Making the Grades
Dan Foreman (Dennis Quaid) has spent his career building a first-rate team of ad agents and earning his spot in a corner office. Nevertheless, employee loyalty and job security falls through the floor when his company is absorbed in a corporate takeover.
Suddenly the 51-year-old husband and father is demoted to wingman for an inexperienced and very young 26-year-old boss named Carter Duryea (Topher Grace). Rather than relying on Dan's good business practices to increase sales, Carter concentrates on high-energy pep talks and in-house promotions to inspire "synergy" among his staff.
Yet regardless of how Dan feels about the new office mumbo jumbo, the rising cost of a university education for his kids, a monthly mortgage payment and some unexpected family news forces him to take the downsize rather than lose his job.
Meanwhile, Carter's meteoric rise from promoting cell phones to heading the ad agency for the new company's flagship magazine leaves him shaking in his shoes. But he's not about to admit that to anyone other than an anonymous girl in the elevator, a nameless young woman who turns out to be Dan's daughter, Alex (Scarlett Johansson).
Carter's pay raise and new job description also aren't enough to keep his wife (Selma Blair) of seven months from walking out the door. Now saddled with divorce documents, heavy work responsibilities and an aloof, cold-blooded fish for a pet, the fresh-faced executive jumps at a misunderstood invitation to Dan's home for dinner.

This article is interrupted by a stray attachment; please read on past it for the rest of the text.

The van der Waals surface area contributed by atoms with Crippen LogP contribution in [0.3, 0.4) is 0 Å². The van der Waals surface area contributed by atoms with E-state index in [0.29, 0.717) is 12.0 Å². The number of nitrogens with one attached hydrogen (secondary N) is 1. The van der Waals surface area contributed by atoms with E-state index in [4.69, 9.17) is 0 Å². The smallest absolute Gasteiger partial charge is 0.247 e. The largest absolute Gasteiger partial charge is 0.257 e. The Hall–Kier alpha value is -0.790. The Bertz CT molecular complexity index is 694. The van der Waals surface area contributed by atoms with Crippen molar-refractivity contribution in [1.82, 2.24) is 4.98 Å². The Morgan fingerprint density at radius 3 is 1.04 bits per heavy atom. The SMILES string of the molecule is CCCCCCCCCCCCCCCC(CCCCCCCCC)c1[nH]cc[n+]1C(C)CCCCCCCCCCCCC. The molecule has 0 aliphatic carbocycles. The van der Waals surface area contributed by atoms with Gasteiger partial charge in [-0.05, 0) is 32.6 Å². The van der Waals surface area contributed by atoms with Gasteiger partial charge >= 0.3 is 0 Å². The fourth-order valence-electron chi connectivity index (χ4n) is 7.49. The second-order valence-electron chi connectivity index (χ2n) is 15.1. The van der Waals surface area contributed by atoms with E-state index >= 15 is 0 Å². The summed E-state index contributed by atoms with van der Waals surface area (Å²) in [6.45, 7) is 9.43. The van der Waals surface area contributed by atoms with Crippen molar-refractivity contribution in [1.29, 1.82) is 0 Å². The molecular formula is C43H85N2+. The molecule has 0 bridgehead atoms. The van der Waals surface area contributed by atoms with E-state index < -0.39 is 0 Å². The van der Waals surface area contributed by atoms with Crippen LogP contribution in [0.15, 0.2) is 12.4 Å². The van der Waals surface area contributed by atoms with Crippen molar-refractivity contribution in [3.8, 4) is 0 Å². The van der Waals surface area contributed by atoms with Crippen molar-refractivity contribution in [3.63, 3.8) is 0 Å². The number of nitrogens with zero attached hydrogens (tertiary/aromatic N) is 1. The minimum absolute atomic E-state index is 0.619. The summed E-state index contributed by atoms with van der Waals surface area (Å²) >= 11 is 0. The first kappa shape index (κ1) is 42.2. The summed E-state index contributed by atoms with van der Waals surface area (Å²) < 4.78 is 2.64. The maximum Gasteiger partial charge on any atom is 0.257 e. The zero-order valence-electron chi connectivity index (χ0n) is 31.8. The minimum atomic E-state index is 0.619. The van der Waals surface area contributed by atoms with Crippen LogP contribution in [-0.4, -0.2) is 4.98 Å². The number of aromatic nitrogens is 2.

There he gets a first-hand look at a well functioning family who isn't obsessed with treadmills, take-out dinners or trendy communication devices. Content to sit around the table and talk, they are caught up in each other's lives and before long Carter finds himself involved with Alex in a very personal way.
However when the affair is discovered, employee relations between the boyish boss and the middle-aged member of staff take a drastic downturn. Now they are forced to juggle their professional interactions with their personal interests.
Speaking up for mature members of the workforce, this film will likely appeal more to adults who've been-there than their children. Some candid sexual comments, brief references to drug use and profanities are the most notable content concerns for viewers.
Still, the film focuses on the value of human relationships in profit-driven enterprises that are bent on acquiring assets regardless of cost. While money and fancy nameplates on the door have their place, happiness in life often depends on more than market margins and earnings-to-date. Given a chance to work along side one another, Dan and Carter find they both have something to learn while being In Good Company.
Discussion Ideas After The Movie
Teaching ideas and topics to discuss about In Good Company.
How did Carter’s upbringing and interactions with employees in his previous job influence the way he related to the staff at the magazine office? What value does mentoring have in improving and helping the careers of young employees?
What things are the most important to you in your career? What non-monetary aspects of the job are rewarding to you?